UN rights office condemns Iran crackdown on dissidents

Representatives for the UN Office of the High Commissioner for Human Rights (OHCHR) voiced their concern Oct. 2 over Iran’s recent crackdown on activists speaking out within the nation. The OHCHR is most notably concerned by the September arrest of human rights lawyer Mohammad Ali Dadkhah. According to a statement by the OHCHR, Dadkhah has been sentenced to nine years in prison for “membership of an association seeking to overthrow the government and propaganda against the system.” In addition to his prison sentence, Dadkhah has also received a 10-year ban on legal practice and teaching. Ali Akbar Javanfekr, who had been the press adviser to President Mahmoud Ahmadinejad, was also arrested last month for having “insulted” the Supreme Leader Sayyid Ali Khamenei.

Also last month, government forces shuttered an independent newspaper, the Daily Shargh, and arrested the newspapers director, Mehdi Rahmanian, for its publication of a cartoon that officials claimed “‘insulted the values of the revolution.” According to Rupert Colville, spokesperson for the OHCHR, “the arrests and harsh sentences imposed on such figures reflect a disturbing trend apparently aimed at curbing freedom of expression, opinion and association, which are guaranteed by the International Covenant on Civil and Political Rights, to which Iran is a State party.” Colville also noted the timing of this crackdown is particularly troubling in the buildup to next year’s presidential election.

Earlier in September, the daughter of a former Iranian president, Faezah Hashemi, was detained after being sentenced to six months for spreading propaganda. Faezah Hashemi is one of several opposition figures that have been detained and charged in connection with the wave of civil unrest following the disputed re-election of Ahmadinejad. In December Iran’s Islamic Revolutionary Court sentenced opposition figure and former Iranian foreign minister Ebrahim Yazdi to eight years in prison for attempting to act against national security. Yazdi was also banned from civic activities for five years in the closed-door trial reportedly held in early November. Tehran prosecutor Abbas Jafari-Dolatabadi said last year that approximately 100 people imprisoned for their participation in the massive 2009 presidential election protests have been pardoned and released by supreme leader Khamenei. In March 2011 Iranian opposition leaders Mir Hossein Mousavi and Mehdi Karroubi  and their wives were arrested and jailed (later commuted to house arrest).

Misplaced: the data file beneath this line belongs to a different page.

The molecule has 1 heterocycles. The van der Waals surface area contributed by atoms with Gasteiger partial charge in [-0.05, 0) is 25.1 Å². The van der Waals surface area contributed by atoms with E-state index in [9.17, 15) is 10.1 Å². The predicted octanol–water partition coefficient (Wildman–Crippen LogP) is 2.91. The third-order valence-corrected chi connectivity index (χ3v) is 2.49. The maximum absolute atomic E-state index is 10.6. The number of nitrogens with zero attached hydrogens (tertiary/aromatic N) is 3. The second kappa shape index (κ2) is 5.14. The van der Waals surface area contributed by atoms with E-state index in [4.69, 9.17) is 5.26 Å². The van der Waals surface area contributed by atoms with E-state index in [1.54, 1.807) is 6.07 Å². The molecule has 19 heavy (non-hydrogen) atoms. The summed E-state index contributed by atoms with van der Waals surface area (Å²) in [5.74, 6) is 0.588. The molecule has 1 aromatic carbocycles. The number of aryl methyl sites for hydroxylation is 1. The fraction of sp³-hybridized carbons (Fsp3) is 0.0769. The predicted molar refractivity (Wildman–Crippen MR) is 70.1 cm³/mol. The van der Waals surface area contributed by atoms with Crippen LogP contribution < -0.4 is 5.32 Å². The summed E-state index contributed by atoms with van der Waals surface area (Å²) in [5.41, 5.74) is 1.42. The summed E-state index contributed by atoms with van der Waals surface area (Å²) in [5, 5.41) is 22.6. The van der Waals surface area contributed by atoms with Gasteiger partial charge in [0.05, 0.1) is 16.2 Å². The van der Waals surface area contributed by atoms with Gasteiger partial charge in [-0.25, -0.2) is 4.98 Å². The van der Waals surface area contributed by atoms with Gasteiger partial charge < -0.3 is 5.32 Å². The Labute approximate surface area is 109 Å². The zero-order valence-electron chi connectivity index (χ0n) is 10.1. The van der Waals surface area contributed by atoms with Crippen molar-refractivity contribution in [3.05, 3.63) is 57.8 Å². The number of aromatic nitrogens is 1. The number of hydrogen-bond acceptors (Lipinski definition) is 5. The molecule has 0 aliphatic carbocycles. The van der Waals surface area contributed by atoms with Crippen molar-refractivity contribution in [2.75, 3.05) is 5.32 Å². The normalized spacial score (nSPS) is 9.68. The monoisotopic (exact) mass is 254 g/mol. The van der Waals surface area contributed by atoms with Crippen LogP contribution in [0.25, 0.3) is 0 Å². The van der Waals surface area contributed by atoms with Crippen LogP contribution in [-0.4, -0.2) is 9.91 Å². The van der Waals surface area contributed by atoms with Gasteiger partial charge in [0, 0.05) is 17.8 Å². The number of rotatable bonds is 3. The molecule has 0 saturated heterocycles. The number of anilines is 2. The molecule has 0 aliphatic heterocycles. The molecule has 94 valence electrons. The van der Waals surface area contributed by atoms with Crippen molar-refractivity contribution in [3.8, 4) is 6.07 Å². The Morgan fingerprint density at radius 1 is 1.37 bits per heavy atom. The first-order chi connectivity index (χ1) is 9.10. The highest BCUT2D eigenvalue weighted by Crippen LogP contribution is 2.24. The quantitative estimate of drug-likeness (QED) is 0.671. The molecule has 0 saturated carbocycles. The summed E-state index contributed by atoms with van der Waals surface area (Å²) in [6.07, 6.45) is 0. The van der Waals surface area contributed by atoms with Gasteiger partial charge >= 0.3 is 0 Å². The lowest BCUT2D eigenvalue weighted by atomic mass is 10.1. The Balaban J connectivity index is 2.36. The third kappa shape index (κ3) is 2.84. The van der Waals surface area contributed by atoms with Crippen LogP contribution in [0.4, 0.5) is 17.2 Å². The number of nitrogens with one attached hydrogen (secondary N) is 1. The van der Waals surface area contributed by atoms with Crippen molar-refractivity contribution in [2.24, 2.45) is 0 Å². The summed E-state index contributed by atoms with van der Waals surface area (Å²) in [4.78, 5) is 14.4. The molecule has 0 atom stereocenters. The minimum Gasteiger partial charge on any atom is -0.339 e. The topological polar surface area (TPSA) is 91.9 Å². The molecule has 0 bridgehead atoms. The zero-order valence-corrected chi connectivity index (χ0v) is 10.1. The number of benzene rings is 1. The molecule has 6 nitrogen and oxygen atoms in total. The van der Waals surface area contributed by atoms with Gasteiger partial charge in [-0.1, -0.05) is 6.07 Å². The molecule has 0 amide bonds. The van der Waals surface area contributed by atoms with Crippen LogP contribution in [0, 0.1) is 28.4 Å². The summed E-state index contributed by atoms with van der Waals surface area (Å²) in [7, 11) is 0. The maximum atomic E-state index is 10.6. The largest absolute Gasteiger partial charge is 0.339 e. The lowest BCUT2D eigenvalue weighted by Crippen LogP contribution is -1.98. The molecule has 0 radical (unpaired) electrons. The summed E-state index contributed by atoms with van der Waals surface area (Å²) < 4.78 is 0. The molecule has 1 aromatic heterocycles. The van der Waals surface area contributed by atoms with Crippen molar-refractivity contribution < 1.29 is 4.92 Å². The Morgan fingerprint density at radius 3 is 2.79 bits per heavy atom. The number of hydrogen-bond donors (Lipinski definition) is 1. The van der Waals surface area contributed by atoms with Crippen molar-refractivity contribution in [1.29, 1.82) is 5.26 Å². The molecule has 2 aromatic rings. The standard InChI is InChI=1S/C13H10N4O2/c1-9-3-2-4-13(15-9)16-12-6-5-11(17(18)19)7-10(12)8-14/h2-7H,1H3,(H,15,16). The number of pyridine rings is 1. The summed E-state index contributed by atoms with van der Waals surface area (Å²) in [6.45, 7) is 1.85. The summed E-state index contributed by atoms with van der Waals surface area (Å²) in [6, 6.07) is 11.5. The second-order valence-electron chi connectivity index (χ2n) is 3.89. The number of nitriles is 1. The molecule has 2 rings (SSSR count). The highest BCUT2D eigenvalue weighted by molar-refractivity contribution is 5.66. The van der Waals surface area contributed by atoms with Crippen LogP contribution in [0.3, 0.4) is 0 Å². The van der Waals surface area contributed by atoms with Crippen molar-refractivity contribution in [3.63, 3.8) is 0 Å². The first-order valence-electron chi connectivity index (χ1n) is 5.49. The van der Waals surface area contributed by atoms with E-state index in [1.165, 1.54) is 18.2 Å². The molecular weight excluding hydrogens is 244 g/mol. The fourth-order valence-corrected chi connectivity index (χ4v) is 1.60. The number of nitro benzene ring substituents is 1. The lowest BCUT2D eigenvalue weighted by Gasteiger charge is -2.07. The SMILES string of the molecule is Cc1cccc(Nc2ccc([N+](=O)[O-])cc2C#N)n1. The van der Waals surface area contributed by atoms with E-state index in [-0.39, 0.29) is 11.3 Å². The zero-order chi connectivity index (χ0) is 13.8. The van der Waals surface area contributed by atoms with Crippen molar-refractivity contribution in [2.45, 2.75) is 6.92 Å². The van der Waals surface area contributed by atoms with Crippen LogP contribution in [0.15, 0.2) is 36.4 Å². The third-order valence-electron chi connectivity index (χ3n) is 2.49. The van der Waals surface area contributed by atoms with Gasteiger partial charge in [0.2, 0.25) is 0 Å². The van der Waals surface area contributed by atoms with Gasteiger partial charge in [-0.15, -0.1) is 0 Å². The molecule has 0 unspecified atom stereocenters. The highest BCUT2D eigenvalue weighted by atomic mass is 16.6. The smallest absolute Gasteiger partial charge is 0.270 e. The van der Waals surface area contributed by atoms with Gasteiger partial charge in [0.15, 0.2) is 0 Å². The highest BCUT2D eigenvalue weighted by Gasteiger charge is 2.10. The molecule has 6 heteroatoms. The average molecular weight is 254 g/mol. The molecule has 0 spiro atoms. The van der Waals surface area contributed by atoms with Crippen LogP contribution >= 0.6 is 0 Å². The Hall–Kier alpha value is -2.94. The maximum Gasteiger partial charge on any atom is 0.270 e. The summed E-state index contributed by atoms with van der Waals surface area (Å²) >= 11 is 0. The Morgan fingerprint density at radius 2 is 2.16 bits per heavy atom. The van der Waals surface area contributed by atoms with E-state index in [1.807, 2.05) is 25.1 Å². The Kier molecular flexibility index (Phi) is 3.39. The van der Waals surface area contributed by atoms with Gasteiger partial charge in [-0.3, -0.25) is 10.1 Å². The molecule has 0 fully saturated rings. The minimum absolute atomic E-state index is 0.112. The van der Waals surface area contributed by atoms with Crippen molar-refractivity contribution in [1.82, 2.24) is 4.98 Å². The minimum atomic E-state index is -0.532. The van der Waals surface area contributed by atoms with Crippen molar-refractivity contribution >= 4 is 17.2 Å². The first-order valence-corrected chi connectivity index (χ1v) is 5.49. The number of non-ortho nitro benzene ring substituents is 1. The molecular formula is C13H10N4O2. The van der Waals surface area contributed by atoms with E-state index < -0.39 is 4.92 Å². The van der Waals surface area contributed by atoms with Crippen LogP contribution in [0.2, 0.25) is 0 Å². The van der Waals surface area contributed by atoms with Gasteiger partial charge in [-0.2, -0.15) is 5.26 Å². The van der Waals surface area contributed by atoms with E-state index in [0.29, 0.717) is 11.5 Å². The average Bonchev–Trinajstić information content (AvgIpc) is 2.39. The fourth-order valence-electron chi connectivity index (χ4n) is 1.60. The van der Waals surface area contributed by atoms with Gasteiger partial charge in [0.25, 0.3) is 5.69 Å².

From Jurist, Oct. 3. Used with permission.

See our last post on Iran’s civil opposition.

  1. Iran: economist gets prison for opposing austerity
    There is a petition online to “Free Iranian Economist Fariborz Raisdana,” who last December was sentenced to one year in prison on the usual charges of creating propaganda against the Islamic state. His crime? An interview he gave to the BBC’s Persian service in which he criticized the lifting of state subsidies for basic necessities like food, power and fuel.

    We’ve repeatedly noted Ahmadinejad’s play to extreme but shallow populism as his regime imposes austerity—and use of repression wrapped in nationalism against those who dissent. Smells more than a little of fascism.

    Does this observation loan comfort to the neocons? Maybe it does. But are we supposed to not call it as we see it for fear of loaning comfort to the neocons? And yeah, we recognize that the sanctions play a role in creating the conditions for austerity—but does that let Ahmadinejad and his regime off the hook?

    Just asking.

  2. UN official: Iran threatening human rights activists
    A UN official on Oct. 11 released a report indicating that the government of Iran is torturing human rights activists and threatening the activists’ families with rape or death. In a report to the General Assembly, UN special rapporteur on human rights in Iran Ahmed Shaheed declared that human rights activists in Iran are being subjected to beatings, mock hangings, sleep deprivation and threats that their family members will be killed or raped. Protests in Iran have become more frequent recently due to the nation’s currency decreasing in value allegedly because of sanctions and mismanagement. In the report, Shaheed also noted that Iran has cracked down on freedom of the press by detaining and constantly watching journalists. This report was the third issued by Shaheed on the deteriorating human rights situation in Iran.

    From Jurist, Oct. 13. Used with permission.